Coordinating the acquisition of all of these materials without detection, the assembling of explosive devices, coupled with some minimal training to enable team members to quickly collect their gear, move to the target, place the explosives, fire many rounds without hitting each other, move back to their vehicle, and drive off are marks of an advanced capability. Both al Qaeda and ISIS have developed and perfected these techniques and have been making them available to suitable individuals and groups in order to conduct attacks like those in Paris and San Bernardino. The U.S. must expect that these groups will devote even greater resources to encouraging and supporting such attacks here and in Europe now that their feasibility has been demonstrated in both regions.

This attack seems likely to be the result of cultivation, inspiration, and possibly planning initially begun by al Qaeda-affiliated groups or individuals, and then either coopted by or simply dedicated to ISIS. Farook’s travels and itinerary suggest that the start of his radicalization may have predated the re-emergence of ISIS as a major player in June 2014. His connections, as noted in the graphic, ran to al Qaeda affiliates al Shabaab and Jabhat al Nusra rather than to ISIS. Yet Malik pledged to ISIS before or during the attack, and ISIS followers have been cheering the attack and calling them both “lions of the caliphate.” It is nevertheless an interesting coincidence that the attack followed by a day the release of a statement by al Qaeda leader Ayman al Zawahiri calling for precisely such attacks against the West.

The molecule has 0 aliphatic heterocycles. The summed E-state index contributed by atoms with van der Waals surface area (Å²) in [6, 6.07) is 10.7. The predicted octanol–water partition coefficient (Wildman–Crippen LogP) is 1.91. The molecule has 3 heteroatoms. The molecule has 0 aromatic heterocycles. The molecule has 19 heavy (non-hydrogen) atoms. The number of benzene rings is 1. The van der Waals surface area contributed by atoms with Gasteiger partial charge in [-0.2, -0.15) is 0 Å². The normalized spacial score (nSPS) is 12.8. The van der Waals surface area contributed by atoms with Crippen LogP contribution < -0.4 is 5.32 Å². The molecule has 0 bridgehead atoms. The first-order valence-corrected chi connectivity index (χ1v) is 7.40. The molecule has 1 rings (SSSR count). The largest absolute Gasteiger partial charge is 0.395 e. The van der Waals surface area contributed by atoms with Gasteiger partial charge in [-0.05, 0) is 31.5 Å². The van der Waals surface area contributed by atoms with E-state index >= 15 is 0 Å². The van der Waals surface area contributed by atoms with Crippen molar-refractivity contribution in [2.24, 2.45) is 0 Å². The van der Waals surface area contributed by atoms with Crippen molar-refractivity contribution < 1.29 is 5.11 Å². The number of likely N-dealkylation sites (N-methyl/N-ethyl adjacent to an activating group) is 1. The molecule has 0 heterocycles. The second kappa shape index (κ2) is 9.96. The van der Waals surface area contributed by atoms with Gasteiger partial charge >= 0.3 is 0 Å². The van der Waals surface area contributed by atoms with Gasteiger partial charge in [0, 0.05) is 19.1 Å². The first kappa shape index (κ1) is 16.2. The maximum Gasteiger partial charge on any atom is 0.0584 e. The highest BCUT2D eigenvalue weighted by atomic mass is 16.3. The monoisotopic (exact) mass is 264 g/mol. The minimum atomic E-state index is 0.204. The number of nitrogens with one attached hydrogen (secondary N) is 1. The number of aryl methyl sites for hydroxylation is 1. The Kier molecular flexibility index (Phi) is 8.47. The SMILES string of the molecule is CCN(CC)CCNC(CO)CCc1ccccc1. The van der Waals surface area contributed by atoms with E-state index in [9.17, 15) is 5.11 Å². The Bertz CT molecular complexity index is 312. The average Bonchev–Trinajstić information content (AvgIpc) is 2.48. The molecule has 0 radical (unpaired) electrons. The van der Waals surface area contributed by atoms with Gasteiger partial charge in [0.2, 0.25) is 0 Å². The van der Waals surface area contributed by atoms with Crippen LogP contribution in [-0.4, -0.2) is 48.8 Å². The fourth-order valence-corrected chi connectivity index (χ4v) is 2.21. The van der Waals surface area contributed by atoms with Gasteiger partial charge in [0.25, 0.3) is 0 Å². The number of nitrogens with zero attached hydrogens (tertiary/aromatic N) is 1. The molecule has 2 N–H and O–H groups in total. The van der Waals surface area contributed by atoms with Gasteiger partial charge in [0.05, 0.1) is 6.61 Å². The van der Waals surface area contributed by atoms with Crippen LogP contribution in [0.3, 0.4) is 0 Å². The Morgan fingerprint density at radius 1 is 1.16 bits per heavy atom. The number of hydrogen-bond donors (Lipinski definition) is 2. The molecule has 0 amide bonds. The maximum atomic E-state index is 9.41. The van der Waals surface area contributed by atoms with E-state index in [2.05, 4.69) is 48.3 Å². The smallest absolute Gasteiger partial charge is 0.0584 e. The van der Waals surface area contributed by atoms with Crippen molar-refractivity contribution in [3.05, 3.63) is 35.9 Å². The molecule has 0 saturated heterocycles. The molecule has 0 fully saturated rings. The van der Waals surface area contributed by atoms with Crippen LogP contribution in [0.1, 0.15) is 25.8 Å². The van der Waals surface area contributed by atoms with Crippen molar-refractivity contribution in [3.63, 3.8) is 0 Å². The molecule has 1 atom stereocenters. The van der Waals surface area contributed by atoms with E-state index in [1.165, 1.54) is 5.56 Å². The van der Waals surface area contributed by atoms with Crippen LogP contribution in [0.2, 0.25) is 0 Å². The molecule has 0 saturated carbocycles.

The confusion about the links between these two individuals and al Qaeda and ISIS may clear up as more information emerges, but one thing is already clear—it would be a mistake for Americans to imagine that we can draw a sharp dividing line between al Qaeda and ISIS threat groups when it comes to attacks on our homeland.  Americans must also recognize that these groups can now conduct more sophisticated and deadly attacks than the single-shooter attack at Fort Hood in 2009.

It is far too soon to articulate appropriate responses to this particular attack. Sober assessments of the performance of the U.S. intelligence community and federal and local law enforcement will reveal whether there were any failures and what can be done to improve the likelihood of detecting and disrupting such attacks in the future.  The attack strongly suggests, however, that American and Western efforts against al Qaeda and ISIS globally are not succeeding and must be fundamentally re-assessed. 

This product was published with the Institute for the Study of War.

The graph is also available here.